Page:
“Any Democrat would retain the tax hikes on high-income Americans that went into effect in 2013, and possibly seek more. Any Republican would try to cut taxes on the wealthy — House Republicans plan to vote next week to repeal the estate tax — while slashing programs that aid low-income families.
 
“Any Democrat would try to preserve the 2010 financial reform, which has recently been looking much more effective than critics suggested. Any Republican would seek to roll it back, eliminating both consumer protection and the extra regulation applied to large, ‘systemically important’ financial institutions.
 
“And any Democrat would try to move forward on climate policy, through executive action if necessary, while any Republican — whether or not he is an outright climate-science denialist — would block efforts to limit greenhouse gas emissions.”
 
No matter how-many-angels-dance-on-the-head-of-a-pin internal debates Democrats have, this is the real debate in 2016.
 
Let’s get on with it. As Krugman says, “American voters will be getting a real choice.”

 

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13
Hillary Clinton’s announcement was so damn good it ought to end all the hand-wringing and bed-wetting in the Democratic Party. It won’t, of course, Democrats being Democrats. But she puts a stake down right on the ground where Democrats can win big in 2016 – from the White House all the way down the ballot in North Carolina.
 
She puts it more smoothly than this, but her message is blunt: It’s all of us against them, them being the 1 percent at the top and the Republicans who are their handmaidens.
 
Before we descend into the coming 19 months of over-analyzing, over-thinking and under-listening, let’s frame the presidential race the way most American voters will: Who understands ME and who will really be on MY side?
 
That’s what the video hits squarely: the myriad lives and concerns of real people and families – people starting out in life, people (yes, including same-sex couples) starting a marriage, people retiring, people starting a new career, people starting a new business and even people who just want to keep their dog from eating the trash.
 
The political media hates this sort of thing, of course. As The New York Times noted archly, Clinton “finally” appeared at the 1:33 mark of her 2:18-minute video, titled “Getting Started.” The Times failed to note that, in her first screen shot, she’s listening, not talking. Now we’ll have to endure endless media commentary about whether she’s said enough yet about where she stands and whether she’s done enough yet to make the media happy.
 
The video’s contrast with the Republicans who have so far announced for President was striking. Both Ted Cruz and Rand Paul had the traditional Big Speech at a Big Lectern to a Big Crowd. Their events screamed “Politician!” Clinton’s video said “People!” As of 9 am this morning, her video had been viewed 2.2 million times on YouTube alone. How many people saw Cruz’s and Rand’s announcements?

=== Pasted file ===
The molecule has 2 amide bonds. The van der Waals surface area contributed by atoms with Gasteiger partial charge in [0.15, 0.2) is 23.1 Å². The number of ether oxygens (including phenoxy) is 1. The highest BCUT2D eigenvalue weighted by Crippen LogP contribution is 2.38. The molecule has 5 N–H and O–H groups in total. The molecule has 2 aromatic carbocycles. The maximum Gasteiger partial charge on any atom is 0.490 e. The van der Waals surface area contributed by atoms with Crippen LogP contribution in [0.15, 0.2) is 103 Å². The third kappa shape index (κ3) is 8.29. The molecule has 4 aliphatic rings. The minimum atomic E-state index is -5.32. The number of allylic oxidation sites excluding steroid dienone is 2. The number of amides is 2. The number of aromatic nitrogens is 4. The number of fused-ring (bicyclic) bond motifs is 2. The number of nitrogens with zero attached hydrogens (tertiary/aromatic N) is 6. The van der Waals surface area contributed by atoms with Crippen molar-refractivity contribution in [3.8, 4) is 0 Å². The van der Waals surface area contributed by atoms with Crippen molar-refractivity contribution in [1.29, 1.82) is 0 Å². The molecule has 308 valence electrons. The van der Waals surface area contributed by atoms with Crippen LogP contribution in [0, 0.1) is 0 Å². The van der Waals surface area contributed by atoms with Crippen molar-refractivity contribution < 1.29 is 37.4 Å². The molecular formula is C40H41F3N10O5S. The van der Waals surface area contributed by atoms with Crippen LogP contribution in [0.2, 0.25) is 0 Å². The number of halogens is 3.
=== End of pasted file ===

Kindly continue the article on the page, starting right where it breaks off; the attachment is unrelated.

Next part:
(By the way, Cruz staked out his turf as the reddest red-meat Republican there is. His real base is a handful of billionaires who care about one thing only: not paying taxes. Paul’s target constituency appears to be, as one TAPster noted, white males between the ages of 18 and 20. Which is fitting for a candidate who looks like a cross between a hobbit and one of Harry Potter’s classmates.)
 
Let’s do something radical here. Let’s actually pay attention to what Clinton said, and not just what the big feet and big mouths say about it:
 
“I’m getting ready to do something, too. I’m running for President.
 
“Americans have fought their way back from some tough economic times. But the deck is still stacked in favor of those at the top.
 
“Everyday Americans need a champion. And I want to be that champion. So you can do know more than just get by. You can get ahead, and stay ahead. Because when families are strong, America is strong.
 
“So I’m hitting the road to earn your vote — because it’s your time. And I hope you’ll join me on this journey.”
 
Here’s how one wise old North Carolina Democrat sized it up: “People in this country are getting pretty damned fed up with struggling to get by while the top 1 percent take everything and tell the rest of us to go to hell.”
 
That’s the ground where 2016 can be won, and won big. That’s why Democrats who yearn for an Elizabeth Warren to get in the race are wrong. As California Governor Jerry Brown said, “the primaries get into all the little nuances and small differences of candidates of the same party. What Hillary needs is a good debate drawing the distinctions between where she stands and where all these Republicans, these wannabes running around, (stand).”
 
Those differences are big. And that debate is on.

 

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06
You could hear Republican heads exploding when the President announced a deal to keep Iran from building a nuclear weapon. Predictably, Republicans sided with Bibi over Obama.